I am not a fan of pieces for blaming Wal-Mart for everything that’s wrong with America. Wal-Mart’s business model is the envy of most businesses. It is an efficient company that is constantly looking at making things better, faster, cheaper. It competes on price, which based on sales growth consumers appreciate. Legacy retailers suffered not because Wal-Mart did not offer benefits to its employees but because their business model wasn’t efficient. As far as comparisons to Costco, in terms of revenue Costco is fraction of the size of Wal-Mart but growing. Wal-Mart is a mature global company. Therefore, making simple comparisons based on profit margins is not entirely accurate. Costco had a 2% profit on revenue as of the end of August. Wal-Mart had 3.6% profit on revenue. However, Costco’s profits margin have been increasing at a much faster pace (20.5% for Costco compared to 13% for Wal-Mart). I doubt Costco’s gains are due to employee benefits.

  6. Matthew- a question: if companies, i.e. Walmart, presented total compensation data as a matter of course– like the W-2 proposal I made on the blog several months ago– do you believe that, over time, the race to the bottom would continue? My issue is that I do not believe that the public will have much stomach for progressive compensation cuts…

  7. //It ought to be how salaries and wages are presented to prospective employees.//
    Wow, a point of agreement. I’ve been arguing for this for years.

  8. Eric–I’m with you on visibility of total compensation, but if Walmart pays an average health benefit that is 50% less than that of Costco, and makes profits that are higher, you can’t tell me that the “total compensation” cost has no impact on its overall revenue and profitability. The result of the Wal-martization of America is a race to the bottom on employer-provided health benefits, with nothing to replace them–Matthew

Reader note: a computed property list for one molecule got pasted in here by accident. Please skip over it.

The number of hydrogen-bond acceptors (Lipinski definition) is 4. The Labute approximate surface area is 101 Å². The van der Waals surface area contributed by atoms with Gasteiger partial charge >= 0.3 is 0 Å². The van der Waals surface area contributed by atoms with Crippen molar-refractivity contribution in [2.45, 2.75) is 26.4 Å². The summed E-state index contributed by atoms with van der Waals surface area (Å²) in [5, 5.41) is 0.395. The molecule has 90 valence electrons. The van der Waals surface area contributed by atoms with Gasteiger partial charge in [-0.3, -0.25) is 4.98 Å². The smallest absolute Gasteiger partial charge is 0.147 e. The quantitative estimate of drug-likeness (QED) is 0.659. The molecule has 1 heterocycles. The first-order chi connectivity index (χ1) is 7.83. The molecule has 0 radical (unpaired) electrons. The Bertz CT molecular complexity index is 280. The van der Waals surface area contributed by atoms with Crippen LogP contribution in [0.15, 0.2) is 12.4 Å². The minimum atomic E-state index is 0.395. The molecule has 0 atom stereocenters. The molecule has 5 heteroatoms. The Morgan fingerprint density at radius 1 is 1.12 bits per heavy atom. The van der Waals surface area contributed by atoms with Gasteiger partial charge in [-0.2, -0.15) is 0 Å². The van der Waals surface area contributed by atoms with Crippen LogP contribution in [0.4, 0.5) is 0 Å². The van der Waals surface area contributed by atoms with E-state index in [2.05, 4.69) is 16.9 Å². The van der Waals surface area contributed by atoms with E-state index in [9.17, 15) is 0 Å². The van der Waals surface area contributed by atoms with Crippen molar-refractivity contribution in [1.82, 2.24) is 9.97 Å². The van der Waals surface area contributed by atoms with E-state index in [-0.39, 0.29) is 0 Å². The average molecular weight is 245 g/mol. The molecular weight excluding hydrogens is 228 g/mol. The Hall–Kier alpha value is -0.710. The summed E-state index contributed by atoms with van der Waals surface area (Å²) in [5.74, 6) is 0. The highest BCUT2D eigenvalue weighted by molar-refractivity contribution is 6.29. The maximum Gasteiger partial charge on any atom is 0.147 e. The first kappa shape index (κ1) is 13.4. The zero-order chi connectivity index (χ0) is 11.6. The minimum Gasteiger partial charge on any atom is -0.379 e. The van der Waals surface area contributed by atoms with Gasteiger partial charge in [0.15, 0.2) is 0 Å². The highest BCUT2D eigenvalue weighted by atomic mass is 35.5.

9. Matthew- the ubiquitous headline we see in the papers of “shifting costs to employees”, you must admit, is not factual. For a business, the cost of benefits is part of the total compensation of an employee. So, to say that costs are being shifted is not true. What needs to happen is that companies ought to report to employees total compensation at the end of each year. It ought to be how salaries and wages are presented to prospective employees.
    We do not know if costs are actually being shifted because we do not know total compensation and the increase in cost of healthcare.
    For example, if I make $14/ hour (about 28,000 per year) and get health benefits, the value of those benefits is about an additional $7000 per year. If healthcare costs (insurance) increase 10%, then next year, those benefits cost $7700. This amounts to a 2% raise for the employee (really more given then tax advantaged status of employer paid insurance).
    If the 10% cost increase is shared, the change could be eliminated so that there is no net increase in compensation.
    Companies ought to compete on total compensation, not just “salary”.
    Until individuals have the total compensation data– commentators and the public alike do not know if “cost shifting” has occurred. Increasing transparency is the first step to getting a handle on costs– workers should know if they are getting a raise, no change, or a pay cut.